A new publication linking information-sharing values to business intelligence systems use, co-authored with R. Hackney, P. S. Coelho, and J. Jaklič (2014): How information-sharing values influence the use of information systems: An investigation in the business intelligence systems context, appeared in one of the leading IS journals. The work significantly adds to our understanding of how information-sharing values influence the use of information systems. Abstract:

Although the constituents of information systems (IS) success and their relationships have been well documented in the business value of information technology (IT) and strategic IS literature, our understanding of how information-sharing values affect the relationships among IS success dimensions is limited. In response, we conduct a quantitative study of 146 medium and large firms that have implemented a business intelligence system in their operations. Our results highlight that in the business intelligence systems context information-sharing values are not directly linked to IT-enabled information use, yet they act as significant moderators of information systems success dimensions relationships.

BIS success

Thursday, December 20, 2012

There is a new publication available on the topic of business intelligence systems success, co-authored with R. Hackney, P. S. Coelho, and J. Jaklič (2012): Towards business intelligence systems success: Effects of maturity and culture on analytical decision making. It is an important step in better understanding business intelligence systems success determinants and their interrelations. Here is the abstract:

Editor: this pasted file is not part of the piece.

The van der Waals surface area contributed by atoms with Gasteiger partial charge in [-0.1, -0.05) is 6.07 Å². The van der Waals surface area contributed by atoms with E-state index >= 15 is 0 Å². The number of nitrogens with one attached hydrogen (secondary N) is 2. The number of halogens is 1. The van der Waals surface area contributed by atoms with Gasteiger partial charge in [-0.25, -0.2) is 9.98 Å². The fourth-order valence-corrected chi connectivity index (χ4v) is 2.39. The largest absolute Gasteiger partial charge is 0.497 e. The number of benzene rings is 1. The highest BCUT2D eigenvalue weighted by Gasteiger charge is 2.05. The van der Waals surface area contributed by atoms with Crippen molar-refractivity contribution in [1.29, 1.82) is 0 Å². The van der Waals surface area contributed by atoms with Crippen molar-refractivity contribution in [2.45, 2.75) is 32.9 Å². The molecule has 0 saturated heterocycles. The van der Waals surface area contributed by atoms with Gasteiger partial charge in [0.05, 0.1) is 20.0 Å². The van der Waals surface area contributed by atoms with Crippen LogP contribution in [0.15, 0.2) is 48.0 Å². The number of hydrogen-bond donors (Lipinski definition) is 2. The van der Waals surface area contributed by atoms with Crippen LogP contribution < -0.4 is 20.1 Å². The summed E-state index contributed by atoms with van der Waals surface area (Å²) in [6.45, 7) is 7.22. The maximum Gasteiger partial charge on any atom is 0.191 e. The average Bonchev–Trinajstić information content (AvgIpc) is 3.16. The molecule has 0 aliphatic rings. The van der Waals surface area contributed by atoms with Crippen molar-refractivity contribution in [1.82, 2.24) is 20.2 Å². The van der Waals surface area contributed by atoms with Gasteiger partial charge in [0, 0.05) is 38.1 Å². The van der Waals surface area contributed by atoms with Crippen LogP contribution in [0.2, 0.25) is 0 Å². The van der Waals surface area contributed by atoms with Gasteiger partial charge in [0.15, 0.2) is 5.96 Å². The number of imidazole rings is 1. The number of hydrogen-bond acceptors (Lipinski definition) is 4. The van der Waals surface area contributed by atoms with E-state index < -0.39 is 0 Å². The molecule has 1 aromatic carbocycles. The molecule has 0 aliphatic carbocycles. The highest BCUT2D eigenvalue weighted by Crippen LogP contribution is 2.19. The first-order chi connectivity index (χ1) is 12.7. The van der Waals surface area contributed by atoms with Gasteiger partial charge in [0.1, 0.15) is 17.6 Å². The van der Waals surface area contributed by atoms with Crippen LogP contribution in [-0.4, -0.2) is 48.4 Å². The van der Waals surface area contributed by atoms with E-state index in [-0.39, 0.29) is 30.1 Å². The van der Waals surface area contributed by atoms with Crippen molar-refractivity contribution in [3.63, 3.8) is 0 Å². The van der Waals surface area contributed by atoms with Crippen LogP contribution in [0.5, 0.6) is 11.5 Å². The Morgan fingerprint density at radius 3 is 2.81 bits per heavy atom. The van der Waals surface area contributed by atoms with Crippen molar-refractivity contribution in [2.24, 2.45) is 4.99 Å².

The information systems (IS) literature has long emphasized the positive impact of information provided by business intelligence systems (BIS) on decision-making, particularly when organizations operate in highly competitive environments. Evaluating the effectiveness of BIS is vital to our understanding of the value and efficacy of management actions and investments. Yet, while IS success has been well-researched, our understanding of how BIS dimensions are interrelated and how they affect BIS use is limited. In response, we conduct a quantitative survey-based study to examine the relationships between maturity, information quality, analytical decision-making culture, and the use of information for decision-making as significant elements of the success of BIS. Statistical analysis of data collected from 181 medium and large organizations is combined with the use of descriptive statistics and structural equation modeling. Empirical results link BIS maturity to two segments of information quality, namely content and access quality. We therefore propose a model that contributes to understanding of the interrelationships between BIS success dimensions. Specifically, we find that BIS maturity has a stronger impact on information access quality. In addition, only information content quality is relevant for the use of information while the impact of the information access quality is non-significant. We find that an analytical decision-making culture necessarily improves the use of information but it may suppress the direct impact of the quality of the information content.